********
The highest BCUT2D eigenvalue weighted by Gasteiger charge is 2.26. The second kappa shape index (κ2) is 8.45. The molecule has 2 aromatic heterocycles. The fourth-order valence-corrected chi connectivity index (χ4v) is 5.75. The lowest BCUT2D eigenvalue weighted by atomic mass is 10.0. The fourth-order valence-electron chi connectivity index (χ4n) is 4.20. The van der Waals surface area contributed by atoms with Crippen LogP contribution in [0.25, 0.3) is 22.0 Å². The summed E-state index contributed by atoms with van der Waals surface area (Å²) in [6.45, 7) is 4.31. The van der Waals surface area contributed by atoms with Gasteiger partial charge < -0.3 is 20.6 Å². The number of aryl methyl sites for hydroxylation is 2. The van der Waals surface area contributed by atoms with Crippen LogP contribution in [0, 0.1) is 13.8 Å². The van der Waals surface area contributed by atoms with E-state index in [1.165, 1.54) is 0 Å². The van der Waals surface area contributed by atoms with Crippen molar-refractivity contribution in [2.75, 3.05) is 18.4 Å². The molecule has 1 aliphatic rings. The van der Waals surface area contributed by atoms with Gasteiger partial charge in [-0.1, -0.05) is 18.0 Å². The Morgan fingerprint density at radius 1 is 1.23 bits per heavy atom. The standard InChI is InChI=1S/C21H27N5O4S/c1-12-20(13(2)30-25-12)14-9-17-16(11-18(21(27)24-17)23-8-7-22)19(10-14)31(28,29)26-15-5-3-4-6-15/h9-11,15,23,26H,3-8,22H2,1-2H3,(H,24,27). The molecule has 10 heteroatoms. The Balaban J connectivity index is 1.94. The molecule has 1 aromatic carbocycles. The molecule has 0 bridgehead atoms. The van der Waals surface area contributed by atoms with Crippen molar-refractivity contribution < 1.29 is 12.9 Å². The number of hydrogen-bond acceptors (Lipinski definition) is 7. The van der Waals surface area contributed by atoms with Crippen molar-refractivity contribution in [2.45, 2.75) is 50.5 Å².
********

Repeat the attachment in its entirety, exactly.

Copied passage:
The highest BCUT2D eigenvalue weighted by Gasteiger charge is 2.26. The second kappa shape index (κ2) is 8.45. The molecule has 2 aromatic heterocycles. The fourth-order valence-corrected chi connectivity index (χ4v) is 5.75. The lowest BCUT2D eigenvalue weighted by atomic mass is 10.0. The fourth-order valence-electron chi connectivity index (χ4n) is 4.20. The van der Waals surface area contributed by atoms with Crippen LogP contribution in [0.25, 0.3) is 22.0 Å². The summed E-state index contributed by atoms with van der Waals surface area (Å²) in [6.45, 7) is 4.31. The van der Waals surface area contributed by atoms with Gasteiger partial charge < -0.3 is 20.6 Å². The number of aryl methyl sites for hydroxylation is 2. The van der Waals surface area contributed by atoms with Crippen LogP contribution in [0, 0.1) is 13.8 Å². The van der Waals surface area contributed by atoms with E-state index in [1.165, 1.54) is 0 Å². The van der Waals surface area contributed by atoms with Crippen molar-refractivity contribution in [2.75, 3.05) is 18.4 Å². The molecule has 1 aliphatic rings. The van der Waals surface area contributed by atoms with Gasteiger partial charge in [-0.1, -0.05) is 18.0 Å². The Morgan fingerprint density at radius 1 is 1.23 bits per heavy atom. The standard InChI is InChI=1S/C21H27N5O4S/c1-12-20(13(2)30-25-12)14-9-17-16(11-18(21(27)24-17)23-8-7-22)19(10-14)31(28,29)26-15-5-3-4-6-15/h9-11,15,23,26H,3-8,22H2,1-2H3,(H,24,27). The molecule has 10 heteroatoms. The Balaban J connectivity index is 1.94. The molecule has 1 aromatic carbocycles. The molecule has 0 bridgehead atoms. The van der Waals surface area contributed by atoms with Crippen molar-refractivity contribution < 1.29 is 12.9 Å². The number of hydrogen-bond acceptors (Lipinski definition) is 7. The van der Waals surface area contributed by atoms with Crippen molar-refractivity contribution in [2.45, 2.75) is 50.5 Å².